Sony Pictures Animation follows up their 2012 monster hit with a breakneck sequel, in which Dracula fears his 5-year-old grandson may not grow up to be vampire enough.
Dracula and his monster-hotel cohorts are still struggling to accept others’ differences in “Hotel Transylvania 2,” a doggedly frantic sequel that hews to the franchise’s rapid-fire comedic formula. In this incessantly busy story, the famed Count has consented to his daughter’s marriage to a human, but finds himself faced with a new tolerance challenge when his grandson Dennis is slow to develop fangs. What ensues is an avalanche of zany hijinks dominated by groan-worthy wisecracks targeted at young and old audiences alike, and Adam Sandler and his castmates’ overcooked scary accents. Unlikely to win over anyone who wanted to torch its predecessor, this more-of-the-same sequel should nonetheless prove a welcome pre-holiday diversion for the first film’s pint-sized fans, and at least equal the impressive $148 million haul of Sony’s earlier surprise hit.
After a brief intro races through vampire Mavis (Selena Gomez) and human doofus Johnny’s (Andy Samberg) nuptials, as well as the infancy of their baby boy Dennis (Asher Blinkoff), returning director Genndy Tartakovsky’s follow-up grounds itself in the weeks preceding the kid’s fifth birthday, which serves as the de facto cut-off point for bloodsuckers to sprout their chompers. That deadline’s impending approach strikes fear in the heart of Dracula (Sandler), whose newfound ability to stomach human guests in his hotel — and in his beloved daughter’s bed — is not so great that he’s about to sit idly by and assent to his descendant’s mortality.
Further compounding his anxiety, Mavis, concerned that the spooky hotel is no longer a safe home for her kid, is considering moving her brood to California. A trip by Mavis and Johnny to Santa Cruz to stay with his square parents (Megan Mullally and Nick Offerman), who awkwardly attempt to make their daughter-in-law feel comfortable by buying her a giant sunhat and decorating her bed like a Halloween attraction, affords Dracula the chance to train Dennis in the ways of the monster world.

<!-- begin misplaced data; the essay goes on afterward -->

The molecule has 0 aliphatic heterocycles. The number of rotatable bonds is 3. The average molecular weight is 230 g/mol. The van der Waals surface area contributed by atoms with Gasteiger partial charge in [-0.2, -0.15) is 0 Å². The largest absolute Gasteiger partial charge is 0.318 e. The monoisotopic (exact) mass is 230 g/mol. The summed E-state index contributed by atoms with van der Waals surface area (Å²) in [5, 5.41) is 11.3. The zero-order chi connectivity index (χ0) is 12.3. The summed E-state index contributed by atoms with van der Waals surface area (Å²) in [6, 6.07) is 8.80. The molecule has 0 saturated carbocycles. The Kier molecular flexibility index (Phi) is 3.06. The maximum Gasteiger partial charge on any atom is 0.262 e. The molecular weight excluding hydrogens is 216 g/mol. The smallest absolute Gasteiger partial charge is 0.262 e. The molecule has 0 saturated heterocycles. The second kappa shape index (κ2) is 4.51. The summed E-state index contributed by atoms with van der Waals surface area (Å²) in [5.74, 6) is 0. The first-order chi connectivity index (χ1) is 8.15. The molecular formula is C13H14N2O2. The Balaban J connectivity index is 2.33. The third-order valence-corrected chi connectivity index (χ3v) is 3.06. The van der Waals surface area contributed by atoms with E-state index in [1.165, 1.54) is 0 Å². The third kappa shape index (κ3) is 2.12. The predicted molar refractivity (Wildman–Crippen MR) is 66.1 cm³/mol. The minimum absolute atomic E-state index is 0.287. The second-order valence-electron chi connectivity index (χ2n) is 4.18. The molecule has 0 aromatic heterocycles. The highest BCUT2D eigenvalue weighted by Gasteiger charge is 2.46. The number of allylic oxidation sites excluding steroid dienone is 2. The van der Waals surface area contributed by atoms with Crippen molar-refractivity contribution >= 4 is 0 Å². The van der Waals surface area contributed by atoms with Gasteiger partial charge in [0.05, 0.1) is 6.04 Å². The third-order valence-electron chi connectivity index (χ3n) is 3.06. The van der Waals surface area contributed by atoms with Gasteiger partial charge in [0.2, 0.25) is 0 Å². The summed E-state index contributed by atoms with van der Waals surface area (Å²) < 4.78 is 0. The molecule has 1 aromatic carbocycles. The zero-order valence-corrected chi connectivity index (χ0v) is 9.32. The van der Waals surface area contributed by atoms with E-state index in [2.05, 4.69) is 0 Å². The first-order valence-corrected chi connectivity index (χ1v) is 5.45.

With goofy Frankenstein (Kevin James), the Mummy (Keegan-Michael Key), the Wolfman (Steve Buscemi), and the Invisible Man (David Spade) in tow, Dracula works overtime to make Dennis embrace his inner creature of the night. The result is a series of equally tepid bits involving ancient rituals, visits to dark forests and plunges off perilously high towers that, like the rest of the proceedings, all revolve around the fact that, for all Dracula’s bluster, he and his once-frightening friends are now defanged spooks embraced by a 21st-century population less apt to greet their appearance with screams than with requests for selfies.
Although Dracula at one point reprimands a comrade by telling him, “We don’t have time for zingers,” “Hotel Transylvania 2” is awash in throwaway one-liners, to the point that its plot comes across as just a rickety skeleton designed to prop up Sandler and company’s litany of cornball punchlines and gags, only a few of which cleverly play off of these characters’ iconography (including an Igor-voiced GPS system that chastises wrong turns with “You imbecile!”). As is modern mainstream animation’s custom, adults are meant to be mildly amused by the few jokes tossed their way, from a fleeting image of Cesar Romero’s Joker from TV’s “Batman,” to Johnny donning a Dracula costume modeled after the bulbous-haired vamp Gary Oldman played in Francis Ford Coppola’s 1992 film. Yet the action’s tone is so juvenile, and its pace is so breakneck, that those gestures (as well as a late appearance by Mel Brooks as Dracula’s evil daddy Vlad) seem like paltry concessions to the unfortunate grown-ups tasked with enduring these proceedings alongside their own progeny.
In its portrait of two families struggling to accept a relative even though he may not conform to their preconceived ideals, “Hotel Transylvania 2” functions on a number of social-allegory levels, though a persecuted-gay subtext becomes most evident during a climax in which Mavis decries both Dracula and Johnny’s parents’ use of the term “normal” as a way to define her son. Any message about the need for open-mindedness in life and love, however, is muddled by a slapdash plot that ultimately cares less about taking a stand in favor of progressive values than it does in superficially employing such feel-good ideas for unimaginative, hyperactive adolescent slapstick.